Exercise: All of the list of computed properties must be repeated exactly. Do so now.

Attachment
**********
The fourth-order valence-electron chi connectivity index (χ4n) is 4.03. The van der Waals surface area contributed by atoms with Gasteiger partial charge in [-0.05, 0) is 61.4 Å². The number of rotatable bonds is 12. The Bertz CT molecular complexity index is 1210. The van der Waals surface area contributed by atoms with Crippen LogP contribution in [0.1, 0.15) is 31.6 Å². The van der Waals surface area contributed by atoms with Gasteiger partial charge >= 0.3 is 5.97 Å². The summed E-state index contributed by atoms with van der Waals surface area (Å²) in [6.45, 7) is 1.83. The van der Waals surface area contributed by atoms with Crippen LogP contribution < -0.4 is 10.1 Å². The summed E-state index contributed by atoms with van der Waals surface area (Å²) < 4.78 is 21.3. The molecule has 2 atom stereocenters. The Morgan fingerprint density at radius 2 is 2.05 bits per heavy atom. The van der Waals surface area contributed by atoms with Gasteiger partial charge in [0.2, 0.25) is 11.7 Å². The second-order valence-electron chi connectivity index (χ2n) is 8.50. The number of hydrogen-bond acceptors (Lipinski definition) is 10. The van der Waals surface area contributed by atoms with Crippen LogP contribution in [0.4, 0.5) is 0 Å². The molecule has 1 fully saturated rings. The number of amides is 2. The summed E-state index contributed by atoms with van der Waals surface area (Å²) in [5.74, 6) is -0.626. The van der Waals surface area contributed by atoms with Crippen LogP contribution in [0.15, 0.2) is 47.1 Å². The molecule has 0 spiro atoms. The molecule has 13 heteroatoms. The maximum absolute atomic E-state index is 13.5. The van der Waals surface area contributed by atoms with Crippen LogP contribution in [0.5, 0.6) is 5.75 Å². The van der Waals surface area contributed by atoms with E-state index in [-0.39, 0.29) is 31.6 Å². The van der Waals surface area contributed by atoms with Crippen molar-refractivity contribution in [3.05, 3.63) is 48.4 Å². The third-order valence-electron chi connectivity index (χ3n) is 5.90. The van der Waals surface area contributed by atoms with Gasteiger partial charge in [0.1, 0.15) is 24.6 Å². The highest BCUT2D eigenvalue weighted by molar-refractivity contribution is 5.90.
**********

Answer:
The fourth-order valence-electron chi connectivity index (χ4n) is 4.03. The van der Waals surface area contributed by atoms with Gasteiger partial charge in [-0.05, 0) is 61.4 Å². The number of rotatable bonds is 12. The Bertz CT molecular complexity index is 1210. The van der Waals surface area contributed by atoms with Crippen LogP contribution in [0.1, 0.15) is 31.6 Å². The van der Waals surface area contributed by atoms with Gasteiger partial charge >= 0.3 is 5.97 Å². The summed E-state index contributed by atoms with van der Waals surface area (Å²) in [6.45, 7) is 1.83. The van der Waals surface area contributed by atoms with Crippen LogP contribution < -0.4 is 10.1 Å². The summed E-state index contributed by atoms with van der Waals surface area (Å²) < 4.78 is 21.3. The molecule has 2 atom stereocenters. The Morgan fingerprint density at radius 2 is 2.05 bits per heavy atom. The van der Waals surface area contributed by atoms with Gasteiger partial charge in [0.2, 0.25) is 11.7 Å². The second-order valence-electron chi connectivity index (χ2n) is 8.50. The number of hydrogen-bond acceptors (Lipinski definition) is 10. The van der Waals surface area contributed by atoms with Crippen LogP contribution in [0.4, 0.5) is 0 Å². The molecule has 1 fully saturated rings. The number of amides is 2. The summed E-state index contributed by atoms with van der Waals surface area (Å²) in [5.74, 6) is -0.626. The van der Waals surface area contributed by atoms with Crippen LogP contribution in [0.15, 0.2) is 47.1 Å². The molecule has 0 spiro atoms. The molecule has 13 heteroatoms. The maximum absolute atomic E-state index is 13.5. The van der Waals surface area contributed by atoms with Crippen LogP contribution in [0.5, 0.6) is 5.75 Å². The van der Waals surface area contributed by atoms with E-state index in [-0.39, 0.29) is 31.6 Å². The van der Waals surface area contributed by atoms with Crippen molar-refractivity contribution in [3.05, 3.63) is 48.4 Å². The third-order valence-electron chi connectivity index (χ3n) is 5.90. The van der Waals surface area contributed by atoms with Gasteiger partial charge in [0.1, 0.15) is 24.6 Å². The highest BCUT2D eigenvalue weighted by molar-refractivity contribution is 5.90.